Multiwavelength study of a cosmic fountain in the galaxy cluster Abell 2597
Credit: X-ray: NASA/CXC/SAO/G. Tremblay et al; Radio:ALMA: ESO/NAOJ/NRAO/G.Tremblay et al, NRAO/AUI/NSF/B.Saxton; Optical: ESO/VLT

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The vast environments surrounding gravitationally-bound clusters of galaxies are very dynamic places. The material between the galaxies in the cluster is stirred on scales of a hundred thousand lightyears or more, and temperatures range from a few degrees above absolute zero to millions of degrees. The straw that stirs this cosmic drink is usually a supermassive black hole in a galaxy near the cluster center. Compared to the size of the cluster, these black holes, measuring millions to billions of solar masses, are tiny, fitting comfortably within our solar system (well, maybe it wouldn't be so comfortable for us). This tiny engine is so powerful it affects material on scales nearly a billion times larger. Power is provided by the accretion of material onto the black hole. The energy released by this accreting material both feeds the black hole and produces enormously powerful particle jets blasting into space. These jets transfer energy to the cluster environment, in a long-lived cycle of infall and outflow that astronomers call feedback. The image above, of a galaxy cluster known as Abell 2597, gives us arguably the best view of how this process actually works. This image combines a map of the hottest, X-ray-emitting gas (from the Chandra X-ray Observatory, in purple), warmer emission from gas in the optical (in red, from observations with the MUSE instrument on the Very Large Telescope), and cold, molecular gas (in yellow, as measured by the Atacama Large Millimeter/submillimeter Array). The cold gas forms a misty fog which falls towards the central black hole. Some of this material is accreted by the black hole, and some expelled as jets of high energy particles. These jets blow through the cold gas and heat the outer, surrounding gas to enormous, X-ray emitting temperatures, and produce giant bubbles which rise away from the black hole through the hotter, denser gas. Material piles up on the front of these X-ray bubbles, and, like water falling off a balloon, rains down toward the black hole. The optical emission is largely produced by the warm gas at the cloud surface where the cold and hot gas meet.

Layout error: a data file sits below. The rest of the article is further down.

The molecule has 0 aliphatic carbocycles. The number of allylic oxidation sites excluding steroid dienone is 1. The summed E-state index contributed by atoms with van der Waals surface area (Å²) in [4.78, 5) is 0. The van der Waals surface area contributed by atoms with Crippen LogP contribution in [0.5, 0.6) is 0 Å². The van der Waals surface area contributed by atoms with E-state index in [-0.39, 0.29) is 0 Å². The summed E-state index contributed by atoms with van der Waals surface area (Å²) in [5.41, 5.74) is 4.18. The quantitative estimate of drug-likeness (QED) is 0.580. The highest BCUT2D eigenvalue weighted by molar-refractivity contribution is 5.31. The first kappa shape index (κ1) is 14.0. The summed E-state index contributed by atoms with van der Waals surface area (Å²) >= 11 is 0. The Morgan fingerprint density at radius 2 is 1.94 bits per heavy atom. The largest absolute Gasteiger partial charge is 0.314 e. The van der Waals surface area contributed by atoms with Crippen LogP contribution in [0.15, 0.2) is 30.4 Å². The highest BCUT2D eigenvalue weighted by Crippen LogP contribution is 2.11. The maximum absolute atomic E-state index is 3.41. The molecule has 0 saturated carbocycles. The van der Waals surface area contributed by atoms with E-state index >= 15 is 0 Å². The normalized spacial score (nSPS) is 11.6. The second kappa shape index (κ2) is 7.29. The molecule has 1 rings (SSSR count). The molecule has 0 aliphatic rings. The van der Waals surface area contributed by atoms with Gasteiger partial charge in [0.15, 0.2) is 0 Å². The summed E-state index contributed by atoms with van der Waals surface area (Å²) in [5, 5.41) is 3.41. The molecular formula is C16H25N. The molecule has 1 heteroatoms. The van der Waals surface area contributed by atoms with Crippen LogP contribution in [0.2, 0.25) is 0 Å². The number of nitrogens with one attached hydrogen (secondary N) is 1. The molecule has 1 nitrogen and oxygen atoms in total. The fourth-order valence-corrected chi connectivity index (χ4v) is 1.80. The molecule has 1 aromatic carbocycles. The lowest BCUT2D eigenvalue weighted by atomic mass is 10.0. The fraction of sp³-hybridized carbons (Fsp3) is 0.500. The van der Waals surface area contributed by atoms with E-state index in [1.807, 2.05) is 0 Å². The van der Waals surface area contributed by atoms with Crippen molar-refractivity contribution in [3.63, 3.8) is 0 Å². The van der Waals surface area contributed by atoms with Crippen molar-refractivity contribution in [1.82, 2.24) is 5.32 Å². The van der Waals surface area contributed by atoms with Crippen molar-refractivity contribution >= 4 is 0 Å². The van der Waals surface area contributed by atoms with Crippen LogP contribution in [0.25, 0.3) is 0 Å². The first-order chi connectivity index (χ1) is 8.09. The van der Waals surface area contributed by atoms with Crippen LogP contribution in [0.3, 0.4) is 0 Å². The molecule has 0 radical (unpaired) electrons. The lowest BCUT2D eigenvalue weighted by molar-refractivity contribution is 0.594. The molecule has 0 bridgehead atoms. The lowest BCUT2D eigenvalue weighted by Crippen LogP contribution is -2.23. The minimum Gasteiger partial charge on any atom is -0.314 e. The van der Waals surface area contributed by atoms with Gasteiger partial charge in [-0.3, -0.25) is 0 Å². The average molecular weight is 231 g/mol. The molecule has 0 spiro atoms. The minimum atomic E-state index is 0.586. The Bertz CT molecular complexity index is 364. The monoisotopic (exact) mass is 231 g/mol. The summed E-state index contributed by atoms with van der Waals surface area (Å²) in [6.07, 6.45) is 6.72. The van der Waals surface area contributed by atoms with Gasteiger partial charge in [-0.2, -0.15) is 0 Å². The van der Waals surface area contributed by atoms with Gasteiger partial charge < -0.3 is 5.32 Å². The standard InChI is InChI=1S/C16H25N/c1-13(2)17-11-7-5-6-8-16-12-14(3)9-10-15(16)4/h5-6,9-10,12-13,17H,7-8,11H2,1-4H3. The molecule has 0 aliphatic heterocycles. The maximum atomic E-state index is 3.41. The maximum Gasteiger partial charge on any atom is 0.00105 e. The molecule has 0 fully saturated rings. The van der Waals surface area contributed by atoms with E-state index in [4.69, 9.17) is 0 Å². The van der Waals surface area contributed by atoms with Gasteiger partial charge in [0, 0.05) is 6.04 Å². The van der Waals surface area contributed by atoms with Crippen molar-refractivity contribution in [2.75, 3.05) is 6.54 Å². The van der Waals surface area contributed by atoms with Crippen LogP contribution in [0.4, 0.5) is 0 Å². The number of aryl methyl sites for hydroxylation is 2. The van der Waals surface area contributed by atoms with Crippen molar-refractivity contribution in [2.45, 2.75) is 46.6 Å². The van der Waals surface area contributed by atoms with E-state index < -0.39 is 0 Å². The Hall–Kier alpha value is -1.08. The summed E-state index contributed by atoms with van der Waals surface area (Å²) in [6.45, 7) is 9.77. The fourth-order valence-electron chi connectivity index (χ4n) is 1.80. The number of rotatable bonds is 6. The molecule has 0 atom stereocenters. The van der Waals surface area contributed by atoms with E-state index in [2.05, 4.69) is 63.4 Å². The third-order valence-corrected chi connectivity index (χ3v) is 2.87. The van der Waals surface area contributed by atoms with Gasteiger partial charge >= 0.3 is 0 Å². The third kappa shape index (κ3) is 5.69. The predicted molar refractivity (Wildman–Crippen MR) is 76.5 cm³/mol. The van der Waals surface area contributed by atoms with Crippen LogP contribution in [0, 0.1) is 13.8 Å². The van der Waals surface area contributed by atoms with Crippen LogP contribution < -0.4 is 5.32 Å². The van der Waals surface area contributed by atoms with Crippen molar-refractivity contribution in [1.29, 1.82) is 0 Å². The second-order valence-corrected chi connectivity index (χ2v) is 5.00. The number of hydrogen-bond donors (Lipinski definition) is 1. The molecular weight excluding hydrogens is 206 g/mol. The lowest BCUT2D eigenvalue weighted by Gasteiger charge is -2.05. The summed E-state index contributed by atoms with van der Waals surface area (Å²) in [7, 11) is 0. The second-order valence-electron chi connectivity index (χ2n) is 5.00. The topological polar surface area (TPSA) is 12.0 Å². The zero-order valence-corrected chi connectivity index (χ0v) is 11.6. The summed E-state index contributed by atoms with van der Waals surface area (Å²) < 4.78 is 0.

Published: January 28, 2019

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Each week the HEASARC brings you new, exciting and beautiful images from X-ray and Gamma ray astronomy. Check back each week and be sure to check out the HEAPOW archive!
Page Author: Dr. Michael F. Corcoran
Last modified Monday, 04-Feb-2019 12:14:14 EST